As we continue to look at increasing awareness around domestic violence, it is important to highlight communities that often overlooked. Today, we turn our focus to the LGBTQIA+ community. Research indicates that the prevalence of intimate partner violence among the LGBTQIA+ community is as high or higher than the general population.
However, unlike the general population, the LGBTQIA+ community experiences marked differences in both the manner of domestic violence they experience and the barriers to help they face. Acknowledging these differences can be hugely beneficial in ending the cycle of abuse.
DOMESTIC VIOLENCE EXPERIENCES UNIQUE TO THE LGBTQIA+ COMMUNITY
- Threatening to out the other partner: If one partner is not out yet or only out to selective people, the other partner may threaten to out them against their wishes. This is seen as a form of abuse, particularly if doing so could put them in potential danger (i.e. outing them to co-workers who are openly homophobic).
- Judging past/present sexual activity or “slut-shaming”: Verbal abuse may include shaming language around a partner’s expression of sexuality (i.e. “You’ve been with so many people before me, how can I trust you to be faithful?”).
- “Othering” the other partner or refusing to honor their gender identity: In particular in partners where one identifies as trans, the other partner may refuse to use the correct pronouns or name of the abused partner, or may use language that makes them feel like they are “other” and should be ashamed (i.e. “You don’t get it, I’m the NORMAL one in the relationship!”).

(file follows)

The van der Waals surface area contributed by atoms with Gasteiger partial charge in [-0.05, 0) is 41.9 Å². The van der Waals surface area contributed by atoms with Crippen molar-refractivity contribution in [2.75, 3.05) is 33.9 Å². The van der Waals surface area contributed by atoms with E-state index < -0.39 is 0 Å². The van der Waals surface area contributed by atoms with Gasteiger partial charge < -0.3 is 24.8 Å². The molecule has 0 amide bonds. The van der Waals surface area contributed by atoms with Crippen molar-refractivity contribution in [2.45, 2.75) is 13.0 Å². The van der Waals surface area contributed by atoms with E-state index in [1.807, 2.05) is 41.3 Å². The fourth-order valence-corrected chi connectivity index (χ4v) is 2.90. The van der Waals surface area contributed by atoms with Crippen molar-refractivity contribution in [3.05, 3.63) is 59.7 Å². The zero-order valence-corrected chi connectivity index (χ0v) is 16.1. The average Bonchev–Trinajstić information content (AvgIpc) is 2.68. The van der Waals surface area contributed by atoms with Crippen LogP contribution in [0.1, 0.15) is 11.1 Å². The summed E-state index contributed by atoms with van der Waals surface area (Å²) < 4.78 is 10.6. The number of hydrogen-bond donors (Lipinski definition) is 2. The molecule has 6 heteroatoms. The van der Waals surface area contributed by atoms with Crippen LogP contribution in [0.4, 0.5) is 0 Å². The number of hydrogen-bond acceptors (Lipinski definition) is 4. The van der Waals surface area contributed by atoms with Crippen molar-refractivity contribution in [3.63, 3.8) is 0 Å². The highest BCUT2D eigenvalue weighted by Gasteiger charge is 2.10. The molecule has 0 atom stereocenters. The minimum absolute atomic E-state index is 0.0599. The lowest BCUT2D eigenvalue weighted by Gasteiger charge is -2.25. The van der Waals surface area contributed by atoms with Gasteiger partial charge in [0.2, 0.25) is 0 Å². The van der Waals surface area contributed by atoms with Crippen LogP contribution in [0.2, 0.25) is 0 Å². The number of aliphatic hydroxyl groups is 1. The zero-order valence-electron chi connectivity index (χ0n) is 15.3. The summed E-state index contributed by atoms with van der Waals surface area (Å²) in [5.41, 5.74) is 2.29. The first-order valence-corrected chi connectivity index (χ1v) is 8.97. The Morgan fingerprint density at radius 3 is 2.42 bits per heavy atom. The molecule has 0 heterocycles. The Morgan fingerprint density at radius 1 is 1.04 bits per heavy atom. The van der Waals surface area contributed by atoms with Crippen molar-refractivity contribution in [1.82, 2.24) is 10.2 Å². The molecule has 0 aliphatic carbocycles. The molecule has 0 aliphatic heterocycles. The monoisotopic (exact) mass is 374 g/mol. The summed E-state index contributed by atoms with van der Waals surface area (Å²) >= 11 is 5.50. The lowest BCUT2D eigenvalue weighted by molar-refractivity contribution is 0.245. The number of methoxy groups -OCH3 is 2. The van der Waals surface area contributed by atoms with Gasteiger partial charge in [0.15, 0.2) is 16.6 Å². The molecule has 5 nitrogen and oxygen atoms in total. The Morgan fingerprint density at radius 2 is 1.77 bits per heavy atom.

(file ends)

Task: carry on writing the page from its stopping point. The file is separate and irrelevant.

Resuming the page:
BARRIERS UNIQUE TO THE LGBTQIA+ COMMUNITY SEEKING HELP
- General homophobia/transphobia/queerphobia: The reality is that the LGBTQIA+ regularly experiences acts of fear and hatred simply for existing. In seeking help, particularly in areas that are known to be hostile to them, the LGBTQIA+ person risks facing these phobias. Often, this is enough to keep them from seeking services.
- Fear of being outed: Just as this fear can be used as an abuse tactic, it can be a barrier to seeking services. If a person is not out or selectively out, they may fear that seeking services will lead to having to be more open about their identity, a decision which should be based on their choice alone and not on their need to seek help.
- Lack of services or fear of being believed/abandoned by current services: There is a general lack of services targeting the LGBTQIA+ community seeking help for domestic violence. In addition, the services that already exist for domestic violence, such as shelters and law enforcement, routinely exhibit covert or even overt acts of homophobia/transphobia. Law enforcement agencies may not take a gay man’s claim of abuse seriously, or homeless shelters may refuse to accept a trans woman.
WHAT CAN I DO?
If you are a member of the LGBTQIA+ community and you need help, there are some options to pursue! Here in the Kansas City area, we have the Kansas City Anti- Violence Project which is specifically set up to aid the LGBTQ community with matter of domestic abuse. If that feels intimidating, it would be a good first step to start with an LGBTQIA+ friendly therapist. In general, LGBT abuse survivors find individual therapists to be particularly helpful, with 90% of those who have spoken with a therapist saying so.
Here at Heartland Therapy Connection, we are a group of trauma-informed, LGBTQIA+ friendly therapists who would love to help you in your journey. Give us a call today at (816) 287-0252 to set up an appointment with one of us today!